The calm state generally occurs in the range of 6-12 breaths per minute.
Calm breathing, measured as breathing consistently slower than your average rate, is the term Spire uses to refer to an ‘autonomically down-regulated’ state of relaxation. This state is characterized by parasympathetic activation, the “rest and digest” branch of the nervous system, which is associated with healthy blood pressure, sexual function, digestion, immune system function, and sleep quality. It counteracts the stress response, helping the body and mind maintain homeostasis.
This state generally occurs in the range of 18-24 breaths per minute.
Tense breathing is measured as breathing more rapidly (particularly exhalation) and erratically than your average rate and consistency. It is the term Spire uses to refer to an ‘autonomically up-regulated’ state associated with anxiousness, escalating cognitive load, and agitation or excitement.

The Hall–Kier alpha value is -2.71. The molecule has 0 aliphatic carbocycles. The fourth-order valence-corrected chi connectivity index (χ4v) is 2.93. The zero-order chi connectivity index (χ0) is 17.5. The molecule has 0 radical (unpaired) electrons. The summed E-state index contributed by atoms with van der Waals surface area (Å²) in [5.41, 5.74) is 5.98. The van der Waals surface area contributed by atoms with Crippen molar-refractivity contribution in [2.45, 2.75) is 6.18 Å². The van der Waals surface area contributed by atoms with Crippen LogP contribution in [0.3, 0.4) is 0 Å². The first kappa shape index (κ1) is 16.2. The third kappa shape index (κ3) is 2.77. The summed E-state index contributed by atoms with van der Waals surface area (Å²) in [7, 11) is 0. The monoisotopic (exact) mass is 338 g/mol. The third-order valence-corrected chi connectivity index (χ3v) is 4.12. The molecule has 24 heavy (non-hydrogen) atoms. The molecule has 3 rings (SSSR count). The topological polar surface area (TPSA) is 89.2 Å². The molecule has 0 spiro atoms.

This state is characterized by sympathetic activation, the “fight or flight” branch of the nervous system. There are some benefits to this state as it prepares the body to deal with threatening situations: helping store emotional memories, restricting blood flow to the torso, and preparing the body for physical exertion (exercise).
However, repeated or frequent tension is associated with high cortisol levels and blood pressure, adrenal fatigue, gastrointestinal disorders, and a compromised immune system.
This state occurs with greater stability and consistency in breathing.
Focused breathing is measured as breathing around your normal breathing rate but significantly more consistently than you normally do. It is the term Spire uses to refer to sustained attention or concentration. In this state, the sympathetic and parasympathetic branches are in balance. It is characterized by alertness without perceived threat.
This is a form of “positive stress” where our skills are being challenged but we can meet those challenges without feeling anxious. Being in this state has been referred to as being “in the zone” or “in the flow” when doing knowledge work.